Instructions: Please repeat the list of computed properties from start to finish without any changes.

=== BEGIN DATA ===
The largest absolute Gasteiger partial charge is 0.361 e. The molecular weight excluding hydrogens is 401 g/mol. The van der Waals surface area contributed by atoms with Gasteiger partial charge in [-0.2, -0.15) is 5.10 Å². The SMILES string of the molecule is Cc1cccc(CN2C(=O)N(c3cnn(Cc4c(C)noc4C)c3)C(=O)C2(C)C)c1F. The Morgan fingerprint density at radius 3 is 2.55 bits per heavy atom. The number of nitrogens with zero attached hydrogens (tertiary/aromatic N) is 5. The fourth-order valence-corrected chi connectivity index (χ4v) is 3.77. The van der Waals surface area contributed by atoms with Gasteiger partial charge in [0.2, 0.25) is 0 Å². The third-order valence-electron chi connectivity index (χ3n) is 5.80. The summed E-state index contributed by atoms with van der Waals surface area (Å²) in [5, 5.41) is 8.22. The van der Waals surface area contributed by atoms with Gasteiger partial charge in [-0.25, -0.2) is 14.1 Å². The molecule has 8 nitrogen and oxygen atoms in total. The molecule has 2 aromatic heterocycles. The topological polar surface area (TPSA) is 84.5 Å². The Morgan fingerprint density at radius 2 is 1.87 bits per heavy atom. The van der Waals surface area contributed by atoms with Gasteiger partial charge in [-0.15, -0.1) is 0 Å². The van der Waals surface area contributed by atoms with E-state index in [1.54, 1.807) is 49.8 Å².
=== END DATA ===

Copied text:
The largest absolute Gasteiger partial charge is 0.361 e. The molecular weight excluding hydrogens is 401 g/mol. The van der Waals surface area contributed by atoms with Gasteiger partial charge in [-0.2, -0.15) is 5.10 Å². The SMILES string of the molecule is Cc1cccc(CN2C(=O)N(c3cnn(Cc4c(C)noc4C)c3)C(=O)C2(C)C)c1F. The Morgan fingerprint density at radius 3 is 2.55 bits per heavy atom. The number of nitrogens with zero attached hydrogens (tertiary/aromatic N) is 5. The fourth-order valence-corrected chi connectivity index (χ4v) is 3.77. The van der Waals surface area contributed by atoms with Gasteiger partial charge in [0.2, 0.25) is 0 Å². The third-order valence-electron chi connectivity index (χ3n) is 5.80. The summed E-state index contributed by atoms with van der Waals surface area (Å²) in [5, 5.41) is 8.22. The van der Waals surface area contributed by atoms with Gasteiger partial charge in [-0.25, -0.2) is 14.1 Å². The molecule has 8 nitrogen and oxygen atoms in total. The molecule has 2 aromatic heterocycles. The topological polar surface area (TPSA) is 84.5 Å². The Morgan fingerprint density at radius 2 is 1.87 bits per heavy atom. The van der Waals surface area contributed by atoms with Gasteiger partial charge in [-0.15, -0.1) is 0 Å². The van der Waals surface area contributed by atoms with E-state index in [1.54, 1.807) is 49.8 Å².